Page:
They are hands down, one of the best acts of the weekend. Promoters running gigs on the heavy side, write their name down because you’re going to want to book them now.


Industrial metal legends Godflesh are the headline act at the Electric Ballroom tonight. I’m expecting it to be busy so I head up to the balcony area so my fragile bones can remain unbruised. The duo walk out to a mass of black-clad cheers, and are, of course, dressed in all black themselves, as is the unwritten rule. They walk over to a stool seating a laptop containing all their drum backing tracks, press play and the room erupts into the full force for one of their newer releases ‘LAND LORD’. And just like that the Electric Ballroom is transformed into that opening nightclub scene from Blade.

They play “I Me Mine’ shortly afterwards and it sounds brutally sterile, paranoid and dystopian. If Ted Kaczynski’s MK Ultra experience had a backing track, this would be it.

As I look out into the crowd, a weird free zone has emerged from what began as a circle pit. The area now just appears to be a free space for people to move into and express themselves, one guy just raises his hands into the air making a hellraiser motion, a woman grooves and sways in a warped hippy manner. Behind him, masses of uniformed shadows nod their head in unison. This is what the journey to hell sounds like and it’s just as cool as you imagined.

Another guy makes various hand gestures to the people nearby, it looks complicated and before long he is being hoisted into the air and proceeds to raise his hands in a similar hellraising manner whilst walking across the hands of people in the pit (see feature image). Afterwards, he gets taken outside for a strong word with security before being allowed back in.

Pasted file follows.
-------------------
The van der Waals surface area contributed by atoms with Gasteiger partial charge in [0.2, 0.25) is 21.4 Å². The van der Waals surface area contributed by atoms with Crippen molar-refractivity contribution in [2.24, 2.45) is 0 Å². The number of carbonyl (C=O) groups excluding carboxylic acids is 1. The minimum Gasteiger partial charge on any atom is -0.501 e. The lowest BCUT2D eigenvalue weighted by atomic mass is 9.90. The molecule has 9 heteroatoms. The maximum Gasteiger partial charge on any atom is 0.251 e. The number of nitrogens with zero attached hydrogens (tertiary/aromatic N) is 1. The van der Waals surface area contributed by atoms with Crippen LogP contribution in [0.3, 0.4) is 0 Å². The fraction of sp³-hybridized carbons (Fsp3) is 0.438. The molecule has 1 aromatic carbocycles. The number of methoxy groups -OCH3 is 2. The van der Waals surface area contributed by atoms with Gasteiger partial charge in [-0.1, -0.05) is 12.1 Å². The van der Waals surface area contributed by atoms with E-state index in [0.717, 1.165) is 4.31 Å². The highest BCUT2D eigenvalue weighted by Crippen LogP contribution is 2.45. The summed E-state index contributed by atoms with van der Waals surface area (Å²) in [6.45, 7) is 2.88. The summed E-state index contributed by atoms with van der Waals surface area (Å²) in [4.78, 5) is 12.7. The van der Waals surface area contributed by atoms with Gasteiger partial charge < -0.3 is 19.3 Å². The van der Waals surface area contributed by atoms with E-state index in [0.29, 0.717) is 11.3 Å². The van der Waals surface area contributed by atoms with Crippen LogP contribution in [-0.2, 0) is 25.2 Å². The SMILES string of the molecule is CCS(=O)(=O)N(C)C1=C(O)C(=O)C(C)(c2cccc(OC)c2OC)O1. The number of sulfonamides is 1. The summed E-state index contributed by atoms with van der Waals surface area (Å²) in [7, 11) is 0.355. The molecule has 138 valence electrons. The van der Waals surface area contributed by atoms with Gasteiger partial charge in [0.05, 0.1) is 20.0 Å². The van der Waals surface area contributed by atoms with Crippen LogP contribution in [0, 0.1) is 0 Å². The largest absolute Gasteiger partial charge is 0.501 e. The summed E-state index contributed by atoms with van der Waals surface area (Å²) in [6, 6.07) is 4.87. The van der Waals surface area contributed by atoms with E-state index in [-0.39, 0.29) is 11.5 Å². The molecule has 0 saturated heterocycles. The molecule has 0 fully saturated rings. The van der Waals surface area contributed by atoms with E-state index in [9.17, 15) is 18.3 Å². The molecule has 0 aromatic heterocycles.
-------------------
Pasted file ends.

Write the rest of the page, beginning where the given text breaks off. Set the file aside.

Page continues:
After playing the more DnB/Jungle-backed tracks initially, the duo move into playing some of their more classic industrial tracks such as ‘Streetcleaner’ (where you can hear the early Swans influence) and although they do play an encore in the form of ‘Crush My Soul’, much of the crowd has moved out by that time, no doubt in a hurry to get to the next venue.

Bat Sabbath

I’ve been dreading Bat Sabbath since yesterday’s busy Cancer Bats show. It’s at the Underworld where there’s no barrier between stage and audience and my photographer doesn’t have the kind of pass that will allow him to take pictures from the safe island to the side of the stage. We know it’s going to be busy enough that it will be impossible for him to move away from the front after the gig has started. After arriving 30 minutes early and hanging around the entrance we sure enough manage to get a decent spot.

Cormier appears again with the band on stage, this time donned in a cloak and he’s shaved the beard he was sporting last night into mutton chops. His alter ego for this evening appears to be an elaborate wizard king or something. He’s taken to speaking in a drawn-out, whimsical manner that I’m not sure Ozzy would have done, and keeps referring to the festival as “dessertfest” rather than “desertfest” but, whatever, it’s fun and it befits the legend.

It’s a Black Sabbath cover band so I’m not going to go into setlist details (but you can find that on Setlist FM if you’re interested), but of course they’re going to play the classics. As the band run through their set, one guy is just leaning against a pillar with a slight smile on his face; the next time I look over he’s wearing a chicken mask, has taken his top off and is now crowdsurfing over towards the stage. There’s a lot of crowdsurfing and even photographer Tom, eventually gets involved, securing his camera bag over to the side of the stage and joining the pit. If you can’t beat them join them!

The band ends with ‘War Pigs’ and we’re all doing the clapping thing in between the seminal riff. For, as our knock-off Wizard-King Ozzy has dictated, we are here to worship the mighty riff and that we do.

PS: Shout out to the Desertfest Loners crew who provided much entertainment, regaling me with previous Desertfest anecdotes, a badge and plenty of musical and location advice over the weekend.

All photos by Thomas Mannay.

God is in the TV is an online music and culture fanzine founded in Cardiff by the editor Bill Cummings in 2003. GIITTV Bill has developed the site with the aid of a team of sub-editors and writers from across Britain, covering a wide range of music from unsigned and independent artists to major releases.